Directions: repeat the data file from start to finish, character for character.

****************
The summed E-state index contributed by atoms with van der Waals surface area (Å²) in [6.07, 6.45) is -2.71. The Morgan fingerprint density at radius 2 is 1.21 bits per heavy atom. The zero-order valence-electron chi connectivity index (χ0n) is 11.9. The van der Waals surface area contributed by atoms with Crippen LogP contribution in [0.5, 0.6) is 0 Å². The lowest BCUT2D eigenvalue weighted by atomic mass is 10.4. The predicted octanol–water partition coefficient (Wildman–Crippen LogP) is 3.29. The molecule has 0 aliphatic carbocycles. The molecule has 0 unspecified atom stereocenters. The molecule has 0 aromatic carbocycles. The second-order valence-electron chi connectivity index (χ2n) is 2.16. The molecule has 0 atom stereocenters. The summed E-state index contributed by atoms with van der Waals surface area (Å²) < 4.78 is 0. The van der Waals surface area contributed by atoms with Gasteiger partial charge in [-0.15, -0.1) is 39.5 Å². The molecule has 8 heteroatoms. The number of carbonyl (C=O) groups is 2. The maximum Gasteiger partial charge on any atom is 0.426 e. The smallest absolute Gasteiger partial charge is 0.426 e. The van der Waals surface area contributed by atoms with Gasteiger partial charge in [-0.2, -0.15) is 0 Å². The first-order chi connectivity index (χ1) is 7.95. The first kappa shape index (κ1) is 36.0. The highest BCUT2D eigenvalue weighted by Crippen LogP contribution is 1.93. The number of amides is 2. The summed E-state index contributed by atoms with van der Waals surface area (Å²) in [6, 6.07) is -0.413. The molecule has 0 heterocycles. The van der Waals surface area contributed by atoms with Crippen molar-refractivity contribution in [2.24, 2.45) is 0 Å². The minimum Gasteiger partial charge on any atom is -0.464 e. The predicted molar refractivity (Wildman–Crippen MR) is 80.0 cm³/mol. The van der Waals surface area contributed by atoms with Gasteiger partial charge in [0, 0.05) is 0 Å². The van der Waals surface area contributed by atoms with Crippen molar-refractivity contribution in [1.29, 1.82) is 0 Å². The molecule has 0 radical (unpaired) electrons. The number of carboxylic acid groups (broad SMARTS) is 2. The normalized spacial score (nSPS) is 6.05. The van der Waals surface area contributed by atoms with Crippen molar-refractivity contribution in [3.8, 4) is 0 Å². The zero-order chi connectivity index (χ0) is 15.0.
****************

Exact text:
The summed E-state index contributed by atoms with van der Waals surface area (Å²) in [6.07, 6.45) is -2.71. The Morgan fingerprint density at radius 2 is 1.21 bits per heavy atom. The zero-order valence-electron chi connectivity index (χ0n) is 11.9. The van der Waals surface area contributed by atoms with Crippen LogP contribution in [0.5, 0.6) is 0 Å². The lowest BCUT2D eigenvalue weighted by atomic mass is 10.4. The predicted octanol–water partition coefficient (Wildman–Crippen LogP) is 3.29. The molecule has 0 aliphatic carbocycles. The molecule has 0 unspecified atom stereocenters. The molecule has 0 aromatic carbocycles. The second-order valence-electron chi connectivity index (χ2n) is 2.16. The molecule has 0 atom stereocenters. The summed E-state index contributed by atoms with van der Waals surface area (Å²) < 4.78 is 0. The van der Waals surface area contributed by atoms with Gasteiger partial charge in [-0.15, -0.1) is 39.5 Å². The molecule has 8 heteroatoms. The number of carbonyl (C=O) groups is 2. The maximum Gasteiger partial charge on any atom is 0.426 e. The smallest absolute Gasteiger partial charge is 0.426 e. The van der Waals surface area contributed by atoms with Gasteiger partial charge in [-0.2, -0.15) is 0 Å². The first-order chi connectivity index (χ1) is 7.95. The first kappa shape index (κ1) is 36.0. The highest BCUT2D eigenvalue weighted by Crippen LogP contribution is 1.93. The number of amides is 2. The summed E-state index contributed by atoms with van der Waals surface area (Å²) in [6, 6.07) is -0.413. The molecule has 0 heterocycles. The van der Waals surface area contributed by atoms with Crippen molar-refractivity contribution in [2.24, 2.45) is 0 Å². The minimum Gasteiger partial charge on any atom is -0.464 e. The predicted molar refractivity (Wildman–Crippen MR) is 80.0 cm³/mol. The van der Waals surface area contributed by atoms with Gasteiger partial charge in [0, 0.05) is 0 Å². The van der Waals surface area contributed by atoms with Crippen molar-refractivity contribution in [1.29, 1.82) is 0 Å². The molecule has 0 radical (unpaired) electrons. The number of carboxylic acid groups (broad SMARTS) is 2. The normalized spacial score (nSPS) is 6.05. The van der Waals surface area contributed by atoms with Crippen molar-refractivity contribution in [3.8, 4) is 0 Å². The zero-order chi connectivity index (χ0) is 15.0.